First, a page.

Mexican War of Independence, Mexican-American War, Miguel Hidalgo y Costilla

The Mexican War Of Independence And The Aftermath Of Post-Colonial Rule

The Mexican War of Independence was a series of revolts against Spanish colonial rule, which began after Catholic priest Miguel Hidalgo y Costilla’s independence speech on September 16, 1810, when members of the Spanish Inquisition enforcers were coming to arrest him. Miguel Hidalgo y Costilla’s speech compelled hundreds of oppressed Native Americans to drive out the Spanish on the day of his speech. Miguel Hidalgo y Costilla would lead an army that grew to a force of 80,000 soldiers, but his first revolt failed when he refused to send his army to take over Mexico City. Miguel Hidalgo y Costilla was eventually captured and killed by a firing squad.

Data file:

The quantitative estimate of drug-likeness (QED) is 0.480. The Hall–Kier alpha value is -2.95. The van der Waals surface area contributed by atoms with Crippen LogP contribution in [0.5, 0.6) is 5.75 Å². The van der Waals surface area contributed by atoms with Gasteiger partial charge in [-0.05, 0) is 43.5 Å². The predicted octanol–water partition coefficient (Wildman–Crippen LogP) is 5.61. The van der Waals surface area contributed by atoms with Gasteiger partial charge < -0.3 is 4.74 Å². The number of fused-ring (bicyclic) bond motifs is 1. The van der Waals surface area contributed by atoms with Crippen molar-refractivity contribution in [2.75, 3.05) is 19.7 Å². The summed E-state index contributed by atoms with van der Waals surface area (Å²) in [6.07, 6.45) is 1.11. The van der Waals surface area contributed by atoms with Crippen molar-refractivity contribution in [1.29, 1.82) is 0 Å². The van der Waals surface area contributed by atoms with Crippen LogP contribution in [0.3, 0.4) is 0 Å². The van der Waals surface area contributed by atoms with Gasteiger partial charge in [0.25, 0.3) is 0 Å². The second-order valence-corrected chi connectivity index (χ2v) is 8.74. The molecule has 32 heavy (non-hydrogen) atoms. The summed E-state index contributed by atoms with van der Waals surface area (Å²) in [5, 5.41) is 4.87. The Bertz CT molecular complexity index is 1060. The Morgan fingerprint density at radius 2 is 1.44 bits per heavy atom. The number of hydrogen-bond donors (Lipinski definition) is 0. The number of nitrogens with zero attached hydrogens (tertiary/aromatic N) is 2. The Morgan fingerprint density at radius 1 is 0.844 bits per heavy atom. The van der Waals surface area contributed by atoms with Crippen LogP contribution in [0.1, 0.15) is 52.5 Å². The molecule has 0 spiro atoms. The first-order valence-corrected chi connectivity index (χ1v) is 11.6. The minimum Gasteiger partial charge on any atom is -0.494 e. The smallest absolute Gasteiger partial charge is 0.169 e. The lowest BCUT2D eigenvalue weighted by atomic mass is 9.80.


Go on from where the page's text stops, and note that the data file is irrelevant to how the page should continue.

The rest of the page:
During the third organized revolt, when a Spanish General in Mexico offered to an alliance with the revolutionaries, Mexican revolutionaries finally secured independence from Spain.

However, there were severe economic issues after the war that led to the reduced productivity of mines, plantations, farms and other businesses. Therefore, the newly formed Mexican government had little effectiveness managing the Providence of Texas and the more remote parts of California, that were the Catholic missions were established under Spanish rule. This mismanagement, would lead to the Providence of Texas forming its own country after Mexico was began rule by a dictator.

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